The edamame beans are at 5 o’clock in the pic, they are beans that are a little older so she’s already stripped them out of their pods. They are good in a stir-fry with other vegs or in a soup. The other freebie is the root at 12 o’clock. I don’t know the name. These are good in stews.

The big bag of unknown veg she sold to me (cheaply) are the other 3 items on the plate. She kept telling me the name and I simply couldn’t understand the words. My dad cooked them, and he said, “ah, these are [same name] veg” and again I can’t understand the words. They have already been peeled and to me, look like water chestnuts. In their raw form, they taste like raw potatoes. Cooked, they taste somewhere between potatoes, yam and water chestnut. Apparently they are good for stews or to make puddings similar to turnip cakes.

I tried googling, and found one or two references to waterlily chestnuts. Not entirely sure.

p.s. still no clue about the name but my dad tells me that apart from the edamame, all the other veg are the same thing—one is in its natural form the other is peeled. Heh.

p.p.s. found it: arrowhead 慈菇

30in30 #11: 5 vegetables


Task #11 of 30in30 is to have 5 vegetables in a day.

What better than to make a salad. Easy carrot, cucumber, pepper, sweetcorn and tomato with a japanese sesame dressing. Added a couple of small taiwanese sausages I grilled.

I had enoki mushrooms for lunch so i actually had 6 vegetables today. That, plus walking for 1.5hr while listening to a mindfulness walking mp3 made me feel sort of healthy.

30in30 #16: new savoury recipe


Task #16 in 30 in 30 is to try a new savoury recipe. I made skordalia, a greek styled potato and garlic dip that is halfway between regular mashed potato and hummus.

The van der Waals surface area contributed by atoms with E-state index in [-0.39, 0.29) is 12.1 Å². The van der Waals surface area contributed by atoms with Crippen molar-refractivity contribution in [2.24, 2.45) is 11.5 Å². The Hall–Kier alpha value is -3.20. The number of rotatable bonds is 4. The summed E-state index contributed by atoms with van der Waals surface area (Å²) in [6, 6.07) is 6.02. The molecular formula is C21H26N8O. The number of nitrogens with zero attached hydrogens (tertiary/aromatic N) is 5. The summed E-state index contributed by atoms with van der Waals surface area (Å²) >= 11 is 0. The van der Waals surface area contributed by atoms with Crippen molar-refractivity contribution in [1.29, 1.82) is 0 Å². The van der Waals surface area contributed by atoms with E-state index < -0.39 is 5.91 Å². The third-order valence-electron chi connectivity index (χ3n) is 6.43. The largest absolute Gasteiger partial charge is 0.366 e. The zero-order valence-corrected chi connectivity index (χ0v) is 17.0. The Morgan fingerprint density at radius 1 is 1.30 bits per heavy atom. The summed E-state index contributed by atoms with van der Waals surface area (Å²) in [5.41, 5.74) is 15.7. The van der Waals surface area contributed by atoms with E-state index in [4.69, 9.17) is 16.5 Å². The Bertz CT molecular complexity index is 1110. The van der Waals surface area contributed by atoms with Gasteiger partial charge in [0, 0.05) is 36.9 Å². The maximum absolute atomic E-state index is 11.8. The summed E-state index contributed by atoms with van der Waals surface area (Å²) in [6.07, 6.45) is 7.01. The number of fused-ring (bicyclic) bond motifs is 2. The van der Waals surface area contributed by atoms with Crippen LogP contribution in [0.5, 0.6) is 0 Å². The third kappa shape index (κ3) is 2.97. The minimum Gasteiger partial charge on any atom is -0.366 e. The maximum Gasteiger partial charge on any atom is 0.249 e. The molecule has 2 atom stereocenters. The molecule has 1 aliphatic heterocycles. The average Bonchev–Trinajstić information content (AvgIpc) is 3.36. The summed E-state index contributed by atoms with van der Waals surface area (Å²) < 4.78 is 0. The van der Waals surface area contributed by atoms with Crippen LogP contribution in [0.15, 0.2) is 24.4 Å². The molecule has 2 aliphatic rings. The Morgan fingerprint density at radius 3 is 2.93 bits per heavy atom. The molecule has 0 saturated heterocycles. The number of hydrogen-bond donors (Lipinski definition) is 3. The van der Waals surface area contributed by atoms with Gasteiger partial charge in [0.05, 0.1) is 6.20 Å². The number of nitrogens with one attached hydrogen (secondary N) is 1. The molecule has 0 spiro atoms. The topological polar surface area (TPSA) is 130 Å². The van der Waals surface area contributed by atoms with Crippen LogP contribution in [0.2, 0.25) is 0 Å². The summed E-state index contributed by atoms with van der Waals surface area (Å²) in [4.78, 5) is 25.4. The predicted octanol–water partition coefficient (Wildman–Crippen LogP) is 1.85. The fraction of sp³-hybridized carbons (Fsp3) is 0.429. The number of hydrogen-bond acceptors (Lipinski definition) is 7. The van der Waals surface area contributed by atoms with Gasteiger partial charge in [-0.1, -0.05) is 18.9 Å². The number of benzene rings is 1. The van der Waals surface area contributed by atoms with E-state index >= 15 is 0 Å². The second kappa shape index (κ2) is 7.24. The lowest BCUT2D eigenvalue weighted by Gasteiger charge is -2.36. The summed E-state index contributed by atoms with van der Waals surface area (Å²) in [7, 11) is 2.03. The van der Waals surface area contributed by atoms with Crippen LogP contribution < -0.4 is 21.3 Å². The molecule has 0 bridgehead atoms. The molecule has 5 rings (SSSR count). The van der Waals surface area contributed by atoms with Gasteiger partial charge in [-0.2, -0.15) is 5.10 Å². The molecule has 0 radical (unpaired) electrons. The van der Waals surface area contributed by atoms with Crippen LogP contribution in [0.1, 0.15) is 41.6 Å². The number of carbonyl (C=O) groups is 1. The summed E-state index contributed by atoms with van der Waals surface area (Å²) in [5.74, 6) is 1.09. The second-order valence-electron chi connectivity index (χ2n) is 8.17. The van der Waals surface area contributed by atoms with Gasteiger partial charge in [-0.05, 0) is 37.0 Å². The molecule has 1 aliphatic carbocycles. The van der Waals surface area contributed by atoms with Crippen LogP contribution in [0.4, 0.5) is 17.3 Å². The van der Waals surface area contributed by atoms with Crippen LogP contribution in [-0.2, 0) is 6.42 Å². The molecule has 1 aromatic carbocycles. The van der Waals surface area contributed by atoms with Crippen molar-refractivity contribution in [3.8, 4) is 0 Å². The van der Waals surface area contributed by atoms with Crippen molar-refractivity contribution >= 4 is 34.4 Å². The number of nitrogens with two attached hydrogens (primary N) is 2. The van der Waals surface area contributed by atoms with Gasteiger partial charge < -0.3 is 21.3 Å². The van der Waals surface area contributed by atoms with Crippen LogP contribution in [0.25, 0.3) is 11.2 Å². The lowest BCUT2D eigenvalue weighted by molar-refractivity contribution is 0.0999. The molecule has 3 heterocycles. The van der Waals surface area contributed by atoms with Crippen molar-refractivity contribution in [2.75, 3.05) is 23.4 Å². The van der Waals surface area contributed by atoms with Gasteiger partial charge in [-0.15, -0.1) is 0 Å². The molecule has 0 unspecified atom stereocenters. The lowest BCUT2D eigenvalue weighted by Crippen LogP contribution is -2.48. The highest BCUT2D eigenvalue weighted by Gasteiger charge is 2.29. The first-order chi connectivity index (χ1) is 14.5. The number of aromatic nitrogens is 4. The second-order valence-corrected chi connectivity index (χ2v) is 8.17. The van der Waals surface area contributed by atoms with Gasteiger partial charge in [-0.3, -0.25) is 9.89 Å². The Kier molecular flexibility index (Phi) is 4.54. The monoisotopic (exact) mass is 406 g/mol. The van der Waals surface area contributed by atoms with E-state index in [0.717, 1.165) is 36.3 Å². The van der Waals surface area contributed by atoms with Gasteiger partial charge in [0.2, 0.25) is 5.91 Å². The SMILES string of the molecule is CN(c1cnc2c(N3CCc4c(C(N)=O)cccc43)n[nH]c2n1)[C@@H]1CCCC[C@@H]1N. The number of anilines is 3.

The first time I heard of skordalia was when Torode cooked it on masterchef. It seemed to be an interesting alternative to mashed potato, a good source of starch for a dish. Based on the recipe I found at the guardian.

Roughly chopped 4 potatoes and boil until soft. I don’t have a potato ricer so I passed the cooked potato pieces through a sieve, which proved harder to do than I expected. Made a paste of 2 cloves garlic, salt and pepper and mixed into the potato. Added olive oil, juice of 1/2 a lemon and further seasoning. Topped with crushed peanut for decoration.

It sort of looked like a cross between mashed potato and hummus, erring to the side of potatoes. At first I didn’t add enough olive oil and the bitter-sourness of the lemon juice was too overwhelming. It was better when I added more oil and more seasoning. Although it’s described as a dip, I served it with braised lamb shanks, which technically we shouldn’t be having since it’s Good Friday. Ah well.

30in30 #11: five different vegetables

00sap10lunchset 00sap11tempura
00sap12mushokra 00sap13pepper

Task #11 in 30 in 30 is to have five different vegetables in a day.

I didn’t specify 5 portions or 5 different vegetables. If I were at home I’d aim for 5 portions, but since we are still on vacation and eating out, having 5 different vegetables is okay for this task.

Lunch was at the food court of an outlet. Sushi rice bowl, tempura and soba for only ¥1,080. There were green pepper, carrot and lotus root in the tempura. Dinner was at kushidori, a yakitori place. We had grilled mushroom, okra and small green peppers. So actually, six different vegetables in a day.

#53: new recipe — roasted cabbage with bacon